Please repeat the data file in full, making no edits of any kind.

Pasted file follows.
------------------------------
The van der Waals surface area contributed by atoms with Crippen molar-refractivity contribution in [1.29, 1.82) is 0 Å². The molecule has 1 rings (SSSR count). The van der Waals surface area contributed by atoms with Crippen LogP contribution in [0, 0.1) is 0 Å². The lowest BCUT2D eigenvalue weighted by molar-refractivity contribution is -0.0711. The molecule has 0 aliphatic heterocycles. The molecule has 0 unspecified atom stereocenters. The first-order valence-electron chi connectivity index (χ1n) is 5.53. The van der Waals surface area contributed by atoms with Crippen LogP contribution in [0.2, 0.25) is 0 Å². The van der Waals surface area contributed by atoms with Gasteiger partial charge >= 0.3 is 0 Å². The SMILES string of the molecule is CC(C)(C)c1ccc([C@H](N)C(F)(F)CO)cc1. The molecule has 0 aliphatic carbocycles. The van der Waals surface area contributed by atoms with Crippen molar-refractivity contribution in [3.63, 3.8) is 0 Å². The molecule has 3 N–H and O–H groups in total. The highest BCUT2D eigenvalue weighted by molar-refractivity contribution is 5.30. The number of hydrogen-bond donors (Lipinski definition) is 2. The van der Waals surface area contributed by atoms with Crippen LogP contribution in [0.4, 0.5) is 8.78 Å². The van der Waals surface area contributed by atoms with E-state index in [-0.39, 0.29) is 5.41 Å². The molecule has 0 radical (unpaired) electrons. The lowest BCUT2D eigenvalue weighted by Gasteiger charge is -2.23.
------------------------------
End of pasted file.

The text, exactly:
The van der Waals surface area contributed by atoms with Crippen molar-refractivity contribution in [1.29, 1.82) is 0 Å². The molecule has 1 rings (SSSR count). The van der Waals surface area contributed by atoms with Crippen LogP contribution in [0, 0.1) is 0 Å². The lowest BCUT2D eigenvalue weighted by molar-refractivity contribution is -0.0711. The molecule has 0 aliphatic heterocycles. The molecule has 0 unspecified atom stereocenters. The first-order valence-electron chi connectivity index (χ1n) is 5.53. The van der Waals surface area contributed by atoms with Crippen LogP contribution in [0.2, 0.25) is 0 Å². The van der Waals surface area contributed by atoms with Gasteiger partial charge >= 0.3 is 0 Å². The SMILES string of the molecule is CC(C)(C)c1ccc([C@H](N)C(F)(F)CO)cc1. The molecule has 0 aliphatic carbocycles. The van der Waals surface area contributed by atoms with Crippen molar-refractivity contribution in [3.63, 3.8) is 0 Å². The molecule has 3 N–H and O–H groups in total. The highest BCUT2D eigenvalue weighted by molar-refractivity contribution is 5.30. The number of hydrogen-bond donors (Lipinski definition) is 2. The van der Waals surface area contributed by atoms with Crippen LogP contribution in [0.4, 0.5) is 8.78 Å². The van der Waals surface area contributed by atoms with E-state index in [-0.39, 0.29) is 5.41 Å². The molecule has 0 radical (unpaired) electrons. The lowest BCUT2D eigenvalue weighted by Gasteiger charge is -2.23.